Dragon Blaze Nintendo Switch Review by SwitchWatch

Developer: Zerodiv (Originally Psikyo)

Publisher: Zerodiv

Release Date: April 5th 2018

Price as of Article: $7.99 USD, £6.99 GBP

Introduction

Dragon Blaze presents one of Psikyo’s later games in their short, unforgotten lifespan. It was one of the last games before the company dropped off the radar a year or two later. In that regard, this game could have showed one of two things; either it’s a bit of a last hurrah from a studio not being able to keep up with the changing times or it could be a bit of a damp squid that sealed the company’s fate. Of course if you know Psikyo, you know the answer is the former: It’s awesome.

Story

The story is back to a simpler time, the four dragon riders are on a mission to collect four crystals and then defeat a big bad boss. It’s not really worth mentioning. Like usual there’s a bit of text between stages as characters say a sentence of almost coherent english as they make their way to the big bad. When comparing it to other Psikyo’s games it’s not the worst offender of story vapidity, but it’s on the low end.

The endings also lack the charm of other titles like Gunbird and the recently released Tengai which is a shame.

dragon blaze switch screenshot

Audio

The audio is fantastic with some medieval fantasy grand score to augment the tense situation of dodging bullets. It’s not quite as in your face or rocking as I like with my shooters as in the case of Steredenn, but it adds very nicely to the package. I’m not sure if I’d listen to much of it outside the game though.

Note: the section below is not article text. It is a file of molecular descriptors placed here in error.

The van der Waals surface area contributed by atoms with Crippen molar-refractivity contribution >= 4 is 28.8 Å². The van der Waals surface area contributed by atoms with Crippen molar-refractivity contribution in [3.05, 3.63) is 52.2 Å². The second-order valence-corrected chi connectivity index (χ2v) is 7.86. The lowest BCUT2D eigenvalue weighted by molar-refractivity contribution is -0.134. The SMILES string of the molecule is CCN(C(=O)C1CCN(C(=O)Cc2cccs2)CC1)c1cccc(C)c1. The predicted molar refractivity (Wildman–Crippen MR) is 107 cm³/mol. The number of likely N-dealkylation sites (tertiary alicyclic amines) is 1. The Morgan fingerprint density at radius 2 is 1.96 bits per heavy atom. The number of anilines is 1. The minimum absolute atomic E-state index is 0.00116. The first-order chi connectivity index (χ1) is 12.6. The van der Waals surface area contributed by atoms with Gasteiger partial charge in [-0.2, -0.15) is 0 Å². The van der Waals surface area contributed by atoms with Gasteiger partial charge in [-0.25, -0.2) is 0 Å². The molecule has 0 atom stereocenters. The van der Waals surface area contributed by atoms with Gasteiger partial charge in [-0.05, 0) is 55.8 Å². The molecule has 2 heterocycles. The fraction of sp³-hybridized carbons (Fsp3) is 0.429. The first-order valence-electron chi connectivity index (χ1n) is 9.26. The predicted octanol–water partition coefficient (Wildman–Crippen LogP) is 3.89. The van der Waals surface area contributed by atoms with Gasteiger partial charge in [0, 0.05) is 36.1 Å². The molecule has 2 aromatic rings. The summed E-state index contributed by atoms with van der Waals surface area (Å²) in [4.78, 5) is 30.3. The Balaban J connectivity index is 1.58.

Visuals & Performance

Visually Dragon Blaze is easily one of Psikyo’s best. The sprite-work is sublime; you, your dragon and the enemies are hugely detailed. So many things look incredibly smooth as though they could be pre-rendered, but I’m not actually sure if they are or not. Either way it’s a feast for the eyes. Background details, especially in the underwater stage, can be magical. I love the way your dragon slightly falters against the turbulence of the air, there’s just a lot of detail and it’s great.

Of course, as a vertical shooter, you can play this magnificent game by turning the Switch on its side to view it in all its original glory. Sadly I didn’t have the chance to turn my TV of its side this time, but my word would I love to. Truly the best way to play.

The only disappointment in this, and I suppose I’ll touch upon this in the gameplay section too, is that there just isn’t enough stage variety. Maybe I was spoiled by the dynamic stages in other games, but Dragon Blaze feels a little too resolute and this impacts the visuals since you’ll always see the same thing over and over again with every play.

Gameplay

The gameplay is pure Psikyo, maybe at one of its best. While it has your standard shooter mechanics found in all of their other games like Strikers and Samurai Aces, this one throws in one very interesting feature that can really change the dynamic of the gameplay.

Of the four characters (yes, only four), each of them are dragon riders. They begin each stage mounted on their trusty steed, but a nice little trick they have is that if you press the X button, you will dismount and launch the dragon forth. This brings in a few tactical nuances to this game. The first is that your dragon can act like a battering ram, piercing enemies and dealing a satisfying amount of damage. Secondly, your launched dragon can pick up items such as extra bombs, power ups and coins which is very useful for those out of reach in dangerous areas. Finally, when launched, the dragon will also fire continuously locked in the same position. You can strategically place them in a spot to take out some enemies, while your character takes out enemies coming from a different area. It’s like splitting your fire power between two fronts.